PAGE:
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Back to the Long War: Helmand Province Eight Years Later

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The goat trails and mud-bricked homes of Helmand were once deemed worthy of the lives of America’s sons and daughters. Christopher Jones returned to see what those lives had been lost to achieve.

Americans are first introduced to Helmand Province from the air. A mass of mountains gives way to sand, patched with green, snaking south along the Helmand River, a roiling brown crease at odds with the fields of poppy and sustenance crops it feeds.

I first met Helmand in November of 2010 from the back of a C-5 Loadmaster, a military cargo plane that’s been hauling American troops into Afghanistan since our war there began in 2001. A gaggle of 19- and 20-year-old Marines, myself among them, crowded around a small, circular porthole catching glimpses of the terrain below. The sergeants stayed in their seats. Most were Iraq veterans, and a few had already been to Afghanistan; they’d already crowded around airplane windows, nervously wondering if the sand 10,000 feet below them would soon become their grave. I had been a United States Marine for seven months, my shaved head both tradition and testament to my combat virginity.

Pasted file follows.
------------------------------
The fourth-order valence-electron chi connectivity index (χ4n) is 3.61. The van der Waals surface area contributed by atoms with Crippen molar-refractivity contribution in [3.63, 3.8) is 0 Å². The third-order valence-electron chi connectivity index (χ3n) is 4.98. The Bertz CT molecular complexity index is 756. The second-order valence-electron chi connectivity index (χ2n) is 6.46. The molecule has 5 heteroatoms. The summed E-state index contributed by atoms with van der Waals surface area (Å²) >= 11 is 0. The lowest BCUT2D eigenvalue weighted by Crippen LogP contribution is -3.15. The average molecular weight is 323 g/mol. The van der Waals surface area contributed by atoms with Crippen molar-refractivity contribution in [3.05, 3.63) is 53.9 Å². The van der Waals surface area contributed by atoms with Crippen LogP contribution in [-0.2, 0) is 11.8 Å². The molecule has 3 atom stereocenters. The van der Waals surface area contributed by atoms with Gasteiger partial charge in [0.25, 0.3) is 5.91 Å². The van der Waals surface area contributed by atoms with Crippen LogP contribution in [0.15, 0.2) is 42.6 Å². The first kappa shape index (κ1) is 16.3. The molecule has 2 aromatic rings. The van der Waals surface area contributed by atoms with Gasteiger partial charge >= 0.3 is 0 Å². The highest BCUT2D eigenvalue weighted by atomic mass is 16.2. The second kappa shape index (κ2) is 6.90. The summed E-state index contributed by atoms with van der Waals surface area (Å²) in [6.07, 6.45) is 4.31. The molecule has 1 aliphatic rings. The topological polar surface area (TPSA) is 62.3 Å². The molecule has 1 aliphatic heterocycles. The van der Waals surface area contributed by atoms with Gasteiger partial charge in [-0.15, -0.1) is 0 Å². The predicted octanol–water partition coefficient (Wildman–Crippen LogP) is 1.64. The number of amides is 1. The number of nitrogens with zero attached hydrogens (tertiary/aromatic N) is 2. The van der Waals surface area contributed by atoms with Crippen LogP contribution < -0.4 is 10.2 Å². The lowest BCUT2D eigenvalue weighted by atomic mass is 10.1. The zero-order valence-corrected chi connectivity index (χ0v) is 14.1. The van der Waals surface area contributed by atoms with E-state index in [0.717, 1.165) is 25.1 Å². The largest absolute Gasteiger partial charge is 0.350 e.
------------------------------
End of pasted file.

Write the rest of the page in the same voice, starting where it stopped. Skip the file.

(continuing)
I had not learned to hate Afghanistan yet. I was a believer in our mission there: not just defending America from its enemies, but helping the Afghan people take their country back from the Taliban, so they could one day stand alongside America as a free, independent country in a part of the world where authoritarian regimes and terrorist organizations reigned with impunity. The calculus in my young mind was devoutly simple. When a public affairs officer gave us a briefing about encountering journalists on our deployment, he fed us prepared lines about counterinsurgency and supporting Afghan allies. What would we tell a reporter our mission was? Lance Corporal Richmond, who already had an Iraq deployment under his belt, spit out his dip and piped up. “We’re here to kill terrorists. Sir.”



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Thanks !

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